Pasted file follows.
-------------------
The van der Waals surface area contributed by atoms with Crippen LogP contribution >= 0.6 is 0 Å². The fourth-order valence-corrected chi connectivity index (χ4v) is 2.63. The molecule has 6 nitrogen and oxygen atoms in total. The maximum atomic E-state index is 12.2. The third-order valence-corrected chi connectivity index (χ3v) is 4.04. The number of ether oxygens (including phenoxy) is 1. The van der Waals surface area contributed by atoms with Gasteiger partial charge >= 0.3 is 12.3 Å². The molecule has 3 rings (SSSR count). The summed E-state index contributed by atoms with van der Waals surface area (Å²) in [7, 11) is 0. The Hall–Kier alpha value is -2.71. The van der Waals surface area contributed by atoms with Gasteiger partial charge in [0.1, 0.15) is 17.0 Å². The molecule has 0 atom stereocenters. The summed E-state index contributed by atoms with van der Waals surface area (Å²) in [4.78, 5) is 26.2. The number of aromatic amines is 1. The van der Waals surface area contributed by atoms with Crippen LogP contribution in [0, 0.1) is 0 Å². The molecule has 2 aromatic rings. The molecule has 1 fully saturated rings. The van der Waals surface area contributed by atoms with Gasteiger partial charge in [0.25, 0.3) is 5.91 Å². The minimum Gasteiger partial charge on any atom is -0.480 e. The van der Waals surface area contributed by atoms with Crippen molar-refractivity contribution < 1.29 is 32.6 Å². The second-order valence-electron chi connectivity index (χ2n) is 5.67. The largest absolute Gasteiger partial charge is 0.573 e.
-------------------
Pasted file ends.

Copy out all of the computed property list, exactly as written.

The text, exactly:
The van der Waals surface area contributed by atoms with Crippen LogP contribution >= 0.6 is 0 Å². The fourth-order valence-corrected chi connectivity index (χ4v) is 2.63. The molecule has 6 nitrogen and oxygen atoms in total. The maximum atomic E-state index is 12.2. The third-order valence-corrected chi connectivity index (χ3v) is 4.04. The number of ether oxygens (including phenoxy) is 1. The van der Waals surface area contributed by atoms with Gasteiger partial charge >= 0.3 is 12.3 Å². The molecule has 3 rings (SSSR count). The summed E-state index contributed by atoms with van der Waals surface area (Å²) in [7, 11) is 0. The Hall–Kier alpha value is -2.71. The van der Waals surface area contributed by atoms with Gasteiger partial charge in [0.1, 0.15) is 17.0 Å². The molecule has 0 atom stereocenters. The summed E-state index contributed by atoms with van der Waals surface area (Å²) in [4.78, 5) is 26.2. The number of aromatic amines is 1. The van der Waals surface area contributed by atoms with Crippen LogP contribution in [0, 0.1) is 0 Å². The molecule has 2 aromatic rings. The molecule has 1 fully saturated rings. The van der Waals surface area contributed by atoms with Gasteiger partial charge in [0.25, 0.3) is 5.91 Å². The minimum Gasteiger partial charge on any atom is -0.480 e. The van der Waals surface area contributed by atoms with Crippen molar-refractivity contribution < 1.29 is 32.6 Å². The second-order valence-electron chi connectivity index (χ2n) is 5.67. The largest absolute Gasteiger partial charge is 0.573 e.